This picture doesn’t really do it justice.  The sun was a little too bright shining off the blooms, so you’ll just have to take my word for it that it’s a beautiful bush.

At any rate, I sure like it!

It’s Raining At Home Too!

September 23, 2009

Well, we made it home.  We drove down to the beach in rain, and we drove home in the rain, too.  I’m starting to feel like maybe there’s just a rain cloud hovering over my head, ha!

I’m still sorting through pictures and trying to catch up on a bunch of stuff.  That’s the downside to vacations.  There is always a whole lot of things you need to take care of when you get back home!

I’ll try to get more pictures up soon, but for now, here’s a picture I took the first day we were there. 

Flower On Panama City Beach

This flower was blooming along the pathway from our condo to the beach.  That’s not ocean spray on the flower – it’s rain, what else!?!

Of Rainbows And Wildflowers

August 28, 2009

It was relatively cool early one morning this week, so I took a walk down in the bottom pasture to see what kind of wildflowers were blooming.

The field is full of Meadow Rue and Joe Pye Weed.  It makes a striking contrast of whites and rosy-pink, with a little green mixed in from the underlying leaves and stems.

Field with Joe Pye Weed (Eupatorium purpureum) and Meadow Rue (Thalictrum . .)

There are also yellow flowers blooming.  I’m not sure what they are, but they sure do shine in the shadows.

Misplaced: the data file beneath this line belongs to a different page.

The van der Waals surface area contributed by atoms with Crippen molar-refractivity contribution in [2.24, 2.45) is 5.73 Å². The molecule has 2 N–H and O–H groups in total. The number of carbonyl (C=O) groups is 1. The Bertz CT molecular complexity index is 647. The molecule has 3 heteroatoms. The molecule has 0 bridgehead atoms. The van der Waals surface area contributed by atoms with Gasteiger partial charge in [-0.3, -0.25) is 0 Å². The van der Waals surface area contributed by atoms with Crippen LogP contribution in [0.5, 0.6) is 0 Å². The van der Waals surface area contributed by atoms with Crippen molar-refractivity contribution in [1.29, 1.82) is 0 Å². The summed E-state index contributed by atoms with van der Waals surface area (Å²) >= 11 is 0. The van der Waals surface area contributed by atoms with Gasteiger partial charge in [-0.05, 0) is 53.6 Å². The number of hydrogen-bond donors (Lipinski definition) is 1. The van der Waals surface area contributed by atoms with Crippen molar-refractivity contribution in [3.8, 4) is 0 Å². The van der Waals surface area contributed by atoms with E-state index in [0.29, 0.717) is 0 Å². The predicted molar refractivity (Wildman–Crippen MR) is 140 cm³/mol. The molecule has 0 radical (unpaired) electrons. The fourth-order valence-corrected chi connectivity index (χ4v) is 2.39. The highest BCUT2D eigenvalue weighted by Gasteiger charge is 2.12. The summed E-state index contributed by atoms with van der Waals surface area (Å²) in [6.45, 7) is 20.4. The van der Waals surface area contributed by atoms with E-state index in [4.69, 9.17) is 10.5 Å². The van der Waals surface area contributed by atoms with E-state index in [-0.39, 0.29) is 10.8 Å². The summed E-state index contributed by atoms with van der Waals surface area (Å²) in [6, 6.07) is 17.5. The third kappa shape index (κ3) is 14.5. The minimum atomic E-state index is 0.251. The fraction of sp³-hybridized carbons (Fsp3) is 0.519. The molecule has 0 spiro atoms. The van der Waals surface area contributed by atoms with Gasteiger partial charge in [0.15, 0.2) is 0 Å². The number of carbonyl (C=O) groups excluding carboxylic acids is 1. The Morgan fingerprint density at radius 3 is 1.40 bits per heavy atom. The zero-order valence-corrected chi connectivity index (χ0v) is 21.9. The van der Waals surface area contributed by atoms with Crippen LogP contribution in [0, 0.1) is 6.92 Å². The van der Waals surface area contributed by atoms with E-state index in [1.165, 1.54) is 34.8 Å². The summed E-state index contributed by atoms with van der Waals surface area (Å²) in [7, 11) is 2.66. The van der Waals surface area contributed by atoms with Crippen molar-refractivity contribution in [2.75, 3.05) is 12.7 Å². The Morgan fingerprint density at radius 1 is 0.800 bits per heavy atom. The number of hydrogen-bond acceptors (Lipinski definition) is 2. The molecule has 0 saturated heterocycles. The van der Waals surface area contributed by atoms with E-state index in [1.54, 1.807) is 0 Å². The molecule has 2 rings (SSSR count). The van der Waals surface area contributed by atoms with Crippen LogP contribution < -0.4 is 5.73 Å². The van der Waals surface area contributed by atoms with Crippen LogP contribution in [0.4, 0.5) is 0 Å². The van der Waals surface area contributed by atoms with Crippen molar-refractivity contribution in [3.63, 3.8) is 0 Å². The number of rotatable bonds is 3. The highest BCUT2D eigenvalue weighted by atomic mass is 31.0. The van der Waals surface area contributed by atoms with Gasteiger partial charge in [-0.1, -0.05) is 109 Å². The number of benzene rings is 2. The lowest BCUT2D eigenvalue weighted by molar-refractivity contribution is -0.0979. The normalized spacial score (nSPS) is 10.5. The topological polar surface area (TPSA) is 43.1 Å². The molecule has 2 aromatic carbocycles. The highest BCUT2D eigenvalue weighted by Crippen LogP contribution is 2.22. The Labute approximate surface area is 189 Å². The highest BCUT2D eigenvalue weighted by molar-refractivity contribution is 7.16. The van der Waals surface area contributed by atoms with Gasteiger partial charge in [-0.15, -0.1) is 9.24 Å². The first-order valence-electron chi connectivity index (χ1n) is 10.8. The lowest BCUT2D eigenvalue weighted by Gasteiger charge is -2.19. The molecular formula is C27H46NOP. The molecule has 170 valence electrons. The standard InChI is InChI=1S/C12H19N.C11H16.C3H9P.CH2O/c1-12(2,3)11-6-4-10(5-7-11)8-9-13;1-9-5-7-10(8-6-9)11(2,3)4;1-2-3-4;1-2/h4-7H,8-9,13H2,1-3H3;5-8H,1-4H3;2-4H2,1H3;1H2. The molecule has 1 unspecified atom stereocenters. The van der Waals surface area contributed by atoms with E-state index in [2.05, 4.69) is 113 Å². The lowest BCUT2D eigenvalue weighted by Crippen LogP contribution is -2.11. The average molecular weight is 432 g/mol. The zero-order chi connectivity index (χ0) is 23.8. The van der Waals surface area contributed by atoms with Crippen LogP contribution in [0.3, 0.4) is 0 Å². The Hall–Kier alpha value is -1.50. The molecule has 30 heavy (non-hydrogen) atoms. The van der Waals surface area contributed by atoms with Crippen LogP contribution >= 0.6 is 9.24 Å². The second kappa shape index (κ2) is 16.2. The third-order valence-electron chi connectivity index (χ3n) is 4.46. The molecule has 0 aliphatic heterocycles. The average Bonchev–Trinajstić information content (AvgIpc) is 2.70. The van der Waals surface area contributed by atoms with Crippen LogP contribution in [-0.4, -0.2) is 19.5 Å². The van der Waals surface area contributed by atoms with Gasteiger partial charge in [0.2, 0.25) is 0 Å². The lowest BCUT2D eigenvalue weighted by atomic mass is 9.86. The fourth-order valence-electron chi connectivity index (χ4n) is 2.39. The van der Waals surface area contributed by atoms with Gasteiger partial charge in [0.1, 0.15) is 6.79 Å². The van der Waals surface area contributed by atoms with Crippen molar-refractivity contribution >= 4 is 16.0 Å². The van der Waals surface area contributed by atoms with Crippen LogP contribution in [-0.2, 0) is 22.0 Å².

Yellow Flower

There are other splashes of yellow  mixed in with the taller plants, with tall goldenrods here and there.

Goldenrod bloom closeup.

A lot of the bottom pasture is a little boggy, as spring water oozes out of the hillside.  This makes a perfect environment for Cardinal Flowers (Lobelia cardinalis).

Cardinal Flower (Lobelia cardinalis)

I love these plants, and so do the hummingbirds.  It’s kind of hard to get a good picture though, as the camera doesn’t want to lock in on the red and the edges can be kind of blurred.

Around the outer edges of the pasture, there are patches of Jewel Weed (Impatiens capensis). 

Jewel Weed (Impatiens capensis)

The juice from this plant is supposed to be a good rememdy for poison ivy, but I’ve never tried it.

A whole bunch of these yellow flowers grow on a bank near our pond.

Yellow Flowers

In fact, I used them as a background for a picture of Ellie in her 2007 calendar.

Ellie in her Secret Garden.

There are also morning glories growing on a hillside near the pond.

White Morning Glory and Yellow Flower

Near the mailbox, there are some wild blue morning glories.

Blue Morning Glory

Of course the butterflies enjoy morning glories, and I usually see a few near them, like this Pearl Crescent Butterfly.

Pearl Crescent Butterfly

Then yesterday evening when The Farmer came home, he told me to come outside, because he saw a rainbow as he was driving home.


While I was outside with my camera, I took another picture of all the Meadow Rue and Joe Pye Weed in the bottom pasture, because the evening light gave it a different coloration.

Field of Meadow Rue (Thalictrum . .), Joe Pye Weed (Eupatorium purpureum), and Ironweed (Vernonia altissima)

I thought the colors were more vibrant and the white showed up better.  You can also see some purple Ironweed (Vernonia altissima) in the lower lefthand corner.

It’s a lot of fun looking around the farm for wildflowers!